a. interrogative b. possessives 4. Comparatives
b. exclamatory c. quantitative
c. imperative determiners 5. Participles (not
d. pre-determiners used in the adj.
3. Coordinate Clauses e. participle position)
Joined by and f. prepositional
phrase 6. Infinitives
4. Non-Sentence as Subjects
Expressions 3. Other Modifiers
a. adverbials 7. Appositives
b. modals
c. negatives 8. Conjunctive
d. set expressions Adverbs
e. infinitives
f. gerund used as
a subject

4. Coordinates
a. coordinate clause
joined by but, for,
so, or, yet
b. deletion in the
coordinate clause
c. paired coordinates

Figure 3. Summary of BDG Syntactic Complexity Count (Botel, Dawkins,

Granowsky, 1972)

whether differences among schools, due to teacher programs or children's

characteristics (other than their pretest performance), might interact with the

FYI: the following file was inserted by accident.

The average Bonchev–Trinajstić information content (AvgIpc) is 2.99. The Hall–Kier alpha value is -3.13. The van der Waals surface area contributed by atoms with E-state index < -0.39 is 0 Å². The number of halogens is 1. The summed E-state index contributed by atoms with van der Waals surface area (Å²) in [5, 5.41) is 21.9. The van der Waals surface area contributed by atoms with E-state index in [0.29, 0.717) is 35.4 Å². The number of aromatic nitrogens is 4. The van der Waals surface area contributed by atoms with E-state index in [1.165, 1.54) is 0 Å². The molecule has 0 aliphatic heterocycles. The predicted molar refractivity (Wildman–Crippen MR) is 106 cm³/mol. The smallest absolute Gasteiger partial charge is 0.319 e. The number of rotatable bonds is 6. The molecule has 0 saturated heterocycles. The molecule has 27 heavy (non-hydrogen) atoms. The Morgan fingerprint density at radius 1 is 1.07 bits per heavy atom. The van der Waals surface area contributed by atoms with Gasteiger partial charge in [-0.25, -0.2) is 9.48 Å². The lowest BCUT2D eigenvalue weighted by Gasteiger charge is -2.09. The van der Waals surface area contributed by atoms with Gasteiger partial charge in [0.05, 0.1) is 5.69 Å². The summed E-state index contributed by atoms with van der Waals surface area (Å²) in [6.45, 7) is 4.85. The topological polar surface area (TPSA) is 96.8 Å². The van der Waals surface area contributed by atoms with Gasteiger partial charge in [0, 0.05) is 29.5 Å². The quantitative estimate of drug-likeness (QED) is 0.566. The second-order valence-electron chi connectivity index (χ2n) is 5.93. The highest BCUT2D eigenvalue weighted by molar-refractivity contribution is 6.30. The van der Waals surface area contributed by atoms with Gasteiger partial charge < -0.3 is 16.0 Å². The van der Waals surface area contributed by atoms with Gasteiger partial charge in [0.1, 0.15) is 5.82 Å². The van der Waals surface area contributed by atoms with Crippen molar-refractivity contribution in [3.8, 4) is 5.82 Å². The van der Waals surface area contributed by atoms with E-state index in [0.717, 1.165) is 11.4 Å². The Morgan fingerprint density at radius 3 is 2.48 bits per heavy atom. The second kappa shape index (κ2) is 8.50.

treatment conditions to influence outcomes.
The comparability of the experimental and control groups was
demonstrated by the similarity between them on the pretest means for the
dependent variables. The pretest treatment differences for story dictation and

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146 Journal of Reading Behavior

language complexity were nonsignificant. Pretest differences for schools,

however, were statistically significant (p < .05). The pretest on the total story
dictation served as the covariate in order to control for initial differences
among school samples in story dictation proficiency. Preliminary calculations
indicated that the assumptions embodied in the covariance model were
Analyses of covariance were also conducted for the two language out-
come measures: T-unit length and syntactic complexity. Treatment (ex-